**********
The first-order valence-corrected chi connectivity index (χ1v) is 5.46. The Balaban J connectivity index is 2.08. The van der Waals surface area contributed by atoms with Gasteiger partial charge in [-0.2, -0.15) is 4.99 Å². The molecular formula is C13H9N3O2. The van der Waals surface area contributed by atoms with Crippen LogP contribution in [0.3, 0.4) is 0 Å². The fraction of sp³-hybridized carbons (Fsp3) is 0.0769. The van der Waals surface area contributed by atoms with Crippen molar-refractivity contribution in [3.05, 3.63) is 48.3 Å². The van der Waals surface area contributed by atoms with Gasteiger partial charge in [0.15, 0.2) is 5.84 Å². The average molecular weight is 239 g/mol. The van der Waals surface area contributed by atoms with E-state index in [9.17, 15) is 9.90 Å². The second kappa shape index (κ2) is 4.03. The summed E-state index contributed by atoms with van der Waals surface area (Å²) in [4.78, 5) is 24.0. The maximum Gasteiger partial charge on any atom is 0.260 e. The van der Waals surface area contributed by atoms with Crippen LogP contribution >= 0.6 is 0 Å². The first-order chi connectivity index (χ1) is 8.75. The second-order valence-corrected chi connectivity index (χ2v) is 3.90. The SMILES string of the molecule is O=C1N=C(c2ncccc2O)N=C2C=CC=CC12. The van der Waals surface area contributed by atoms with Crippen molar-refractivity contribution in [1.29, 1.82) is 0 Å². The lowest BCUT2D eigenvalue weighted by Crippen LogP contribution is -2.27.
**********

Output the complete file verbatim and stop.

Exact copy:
The first-order valence-corrected chi connectivity index (χ1v) is 5.46. The Balaban J connectivity index is 2.08. The van der Waals surface area contributed by atoms with Gasteiger partial charge in [-0.2, -0.15) is 4.99 Å². The molecular formula is C13H9N3O2. The van der Waals surface area contributed by atoms with Crippen LogP contribution in [0.3, 0.4) is 0 Å². The fraction of sp³-hybridized carbons (Fsp3) is 0.0769. The van der Waals surface area contributed by atoms with Crippen molar-refractivity contribution in [3.05, 3.63) is 48.3 Å². The van der Waals surface area contributed by atoms with Gasteiger partial charge in [0.15, 0.2) is 5.84 Å². The average molecular weight is 239 g/mol. The van der Waals surface area contributed by atoms with E-state index in [9.17, 15) is 9.90 Å². The second kappa shape index (κ2) is 4.03. The summed E-state index contributed by atoms with van der Waals surface area (Å²) in [4.78, 5) is 24.0. The maximum Gasteiger partial charge on any atom is 0.260 e. The van der Waals surface area contributed by atoms with Crippen LogP contribution >= 0.6 is 0 Å². The first-order chi connectivity index (χ1) is 8.75. The second-order valence-corrected chi connectivity index (χ2v) is 3.90. The SMILES string of the molecule is O=C1N=C(c2ncccc2O)N=C2C=CC=CC12. The van der Waals surface area contributed by atoms with Crippen molar-refractivity contribution in [1.29, 1.82) is 0 Å². The lowest BCUT2D eigenvalue weighted by Crippen LogP contribution is -2.27.